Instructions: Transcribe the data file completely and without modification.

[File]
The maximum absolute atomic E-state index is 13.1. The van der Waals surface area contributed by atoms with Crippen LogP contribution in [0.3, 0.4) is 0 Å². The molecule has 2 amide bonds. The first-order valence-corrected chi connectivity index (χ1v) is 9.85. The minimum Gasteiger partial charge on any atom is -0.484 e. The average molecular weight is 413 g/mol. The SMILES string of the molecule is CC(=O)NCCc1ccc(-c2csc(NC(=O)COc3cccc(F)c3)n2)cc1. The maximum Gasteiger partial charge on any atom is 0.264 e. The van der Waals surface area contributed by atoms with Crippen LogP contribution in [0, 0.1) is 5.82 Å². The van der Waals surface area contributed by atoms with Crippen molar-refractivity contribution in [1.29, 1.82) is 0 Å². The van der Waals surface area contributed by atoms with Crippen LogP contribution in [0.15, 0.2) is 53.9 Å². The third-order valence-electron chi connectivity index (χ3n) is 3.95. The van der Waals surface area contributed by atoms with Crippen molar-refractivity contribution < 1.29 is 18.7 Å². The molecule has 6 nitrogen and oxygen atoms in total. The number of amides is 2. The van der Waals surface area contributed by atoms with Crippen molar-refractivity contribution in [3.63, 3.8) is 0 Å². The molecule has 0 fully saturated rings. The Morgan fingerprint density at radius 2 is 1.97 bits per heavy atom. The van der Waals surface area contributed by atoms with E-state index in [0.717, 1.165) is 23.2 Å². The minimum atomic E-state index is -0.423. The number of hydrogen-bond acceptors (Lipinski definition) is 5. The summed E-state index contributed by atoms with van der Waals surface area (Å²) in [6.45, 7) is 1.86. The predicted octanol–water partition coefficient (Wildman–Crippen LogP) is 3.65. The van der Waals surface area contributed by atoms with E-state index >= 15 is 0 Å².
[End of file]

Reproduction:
The maximum absolute atomic E-state index is 13.1. The van der Waals surface area contributed by atoms with Crippen LogP contribution in [0.3, 0.4) is 0 Å². The molecule has 2 amide bonds. The first-order valence-corrected chi connectivity index (χ1v) is 9.85. The minimum Gasteiger partial charge on any atom is -0.484 e. The average molecular weight is 413 g/mol. The SMILES string of the molecule is CC(=O)NCCc1ccc(-c2csc(NC(=O)COc3cccc(F)c3)n2)cc1. The maximum Gasteiger partial charge on any atom is 0.264 e. The van der Waals surface area contributed by atoms with Crippen LogP contribution in [0, 0.1) is 5.82 Å². The van der Waals surface area contributed by atoms with Crippen molar-refractivity contribution in [1.29, 1.82) is 0 Å². The van der Waals surface area contributed by atoms with Crippen LogP contribution in [0.15, 0.2) is 53.9 Å². The third-order valence-electron chi connectivity index (χ3n) is 3.95. The van der Waals surface area contributed by atoms with Crippen molar-refractivity contribution < 1.29 is 18.7 Å². The molecule has 6 nitrogen and oxygen atoms in total. The number of amides is 2. The van der Waals surface area contributed by atoms with Crippen molar-refractivity contribution in [3.63, 3.8) is 0 Å². The molecule has 0 fully saturated rings. The Morgan fingerprint density at radius 2 is 1.97 bits per heavy atom. The van der Waals surface area contributed by atoms with E-state index in [0.717, 1.165) is 23.2 Å². The minimum atomic E-state index is -0.423. The number of hydrogen-bond acceptors (Lipinski definition) is 5. The summed E-state index contributed by atoms with van der Waals surface area (Å²) in [6.45, 7) is 1.86. The predicted octanol–water partition coefficient (Wildman–Crippen LogP) is 3.65. The van der Waals surface area contributed by atoms with E-state index >= 15 is 0 Å².